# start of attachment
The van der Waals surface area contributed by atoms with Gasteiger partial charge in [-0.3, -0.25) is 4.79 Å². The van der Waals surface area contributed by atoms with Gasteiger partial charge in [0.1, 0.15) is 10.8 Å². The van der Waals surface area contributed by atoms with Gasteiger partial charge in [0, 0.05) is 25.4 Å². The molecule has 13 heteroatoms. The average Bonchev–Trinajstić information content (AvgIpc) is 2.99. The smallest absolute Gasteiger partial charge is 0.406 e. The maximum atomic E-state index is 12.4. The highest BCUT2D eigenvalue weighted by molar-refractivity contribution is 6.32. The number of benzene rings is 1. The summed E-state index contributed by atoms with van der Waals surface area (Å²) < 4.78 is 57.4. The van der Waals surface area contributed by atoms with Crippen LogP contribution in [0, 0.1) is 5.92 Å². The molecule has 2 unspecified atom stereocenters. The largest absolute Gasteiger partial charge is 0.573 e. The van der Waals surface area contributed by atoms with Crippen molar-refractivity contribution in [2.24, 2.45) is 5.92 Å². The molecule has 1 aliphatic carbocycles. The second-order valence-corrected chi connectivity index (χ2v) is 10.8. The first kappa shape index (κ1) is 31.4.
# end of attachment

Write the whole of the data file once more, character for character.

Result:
The van der Waals surface area contributed by atoms with Gasteiger partial charge in [-0.3, -0.25) is 4.79 Å². The van der Waals surface area contributed by atoms with Gasteiger partial charge in [0.1, 0.15) is 10.8 Å². The van der Waals surface area contributed by atoms with Gasteiger partial charge in [0, 0.05) is 25.4 Å². The molecule has 13 heteroatoms. The average Bonchev–Trinajstić information content (AvgIpc) is 2.99. The smallest absolute Gasteiger partial charge is 0.406 e. The maximum atomic E-state index is 12.4. The highest BCUT2D eigenvalue weighted by molar-refractivity contribution is 6.32. The number of benzene rings is 1. The summed E-state index contributed by atoms with van der Waals surface area (Å²) < 4.78 is 57.4. The van der Waals surface area contributed by atoms with Crippen LogP contribution in [0, 0.1) is 5.92 Å². The molecule has 2 unspecified atom stereocenters. The largest absolute Gasteiger partial charge is 0.573 e. The van der Waals surface area contributed by atoms with Crippen molar-refractivity contribution in [2.24, 2.45) is 5.92 Å². The molecule has 1 aliphatic carbocycles. The second-order valence-corrected chi connectivity index (χ2v) is 10.8. The first kappa shape index (κ1) is 31.4.